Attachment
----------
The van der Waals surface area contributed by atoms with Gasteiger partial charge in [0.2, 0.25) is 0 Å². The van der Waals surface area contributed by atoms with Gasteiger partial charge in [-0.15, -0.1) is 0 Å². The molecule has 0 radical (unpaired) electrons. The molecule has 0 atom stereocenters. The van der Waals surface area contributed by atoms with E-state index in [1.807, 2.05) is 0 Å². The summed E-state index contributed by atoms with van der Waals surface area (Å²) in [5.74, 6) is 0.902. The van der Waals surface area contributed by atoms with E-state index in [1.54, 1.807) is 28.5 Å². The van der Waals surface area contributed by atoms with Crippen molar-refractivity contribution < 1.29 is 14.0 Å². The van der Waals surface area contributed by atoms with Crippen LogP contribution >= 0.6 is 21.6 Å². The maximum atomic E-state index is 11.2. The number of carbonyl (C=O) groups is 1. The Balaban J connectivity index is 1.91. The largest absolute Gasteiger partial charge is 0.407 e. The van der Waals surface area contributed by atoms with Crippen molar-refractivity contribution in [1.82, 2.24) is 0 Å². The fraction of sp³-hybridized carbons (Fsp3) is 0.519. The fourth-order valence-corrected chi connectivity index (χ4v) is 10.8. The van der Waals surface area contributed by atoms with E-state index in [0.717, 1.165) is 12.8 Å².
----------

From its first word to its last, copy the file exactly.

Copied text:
The van der Waals surface area contributed by atoms with Gasteiger partial charge in [0.2, 0.25) is 0 Å². The van der Waals surface area contributed by atoms with Gasteiger partial charge in [-0.15, -0.1) is 0 Å². The molecule has 0 radical (unpaired) electrons. The molecule has 0 atom stereocenters. The van der Waals surface area contributed by atoms with E-state index in [1.807, 2.05) is 0 Å². The summed E-state index contributed by atoms with van der Waals surface area (Å²) in [5.74, 6) is 0.902. The van der Waals surface area contributed by atoms with E-state index in [1.54, 1.807) is 28.5 Å². The van der Waals surface area contributed by atoms with Crippen molar-refractivity contribution < 1.29 is 14.0 Å². The van der Waals surface area contributed by atoms with Crippen LogP contribution >= 0.6 is 21.6 Å². The maximum atomic E-state index is 11.2. The number of carbonyl (C=O) groups is 1. The Balaban J connectivity index is 1.91. The largest absolute Gasteiger partial charge is 0.407 e. The van der Waals surface area contributed by atoms with Crippen molar-refractivity contribution in [1.82, 2.24) is 0 Å². The fraction of sp³-hybridized carbons (Fsp3) is 0.519. The fourth-order valence-corrected chi connectivity index (χ4v) is 10.8. The van der Waals surface area contributed by atoms with E-state index in [0.717, 1.165) is 12.8 Å².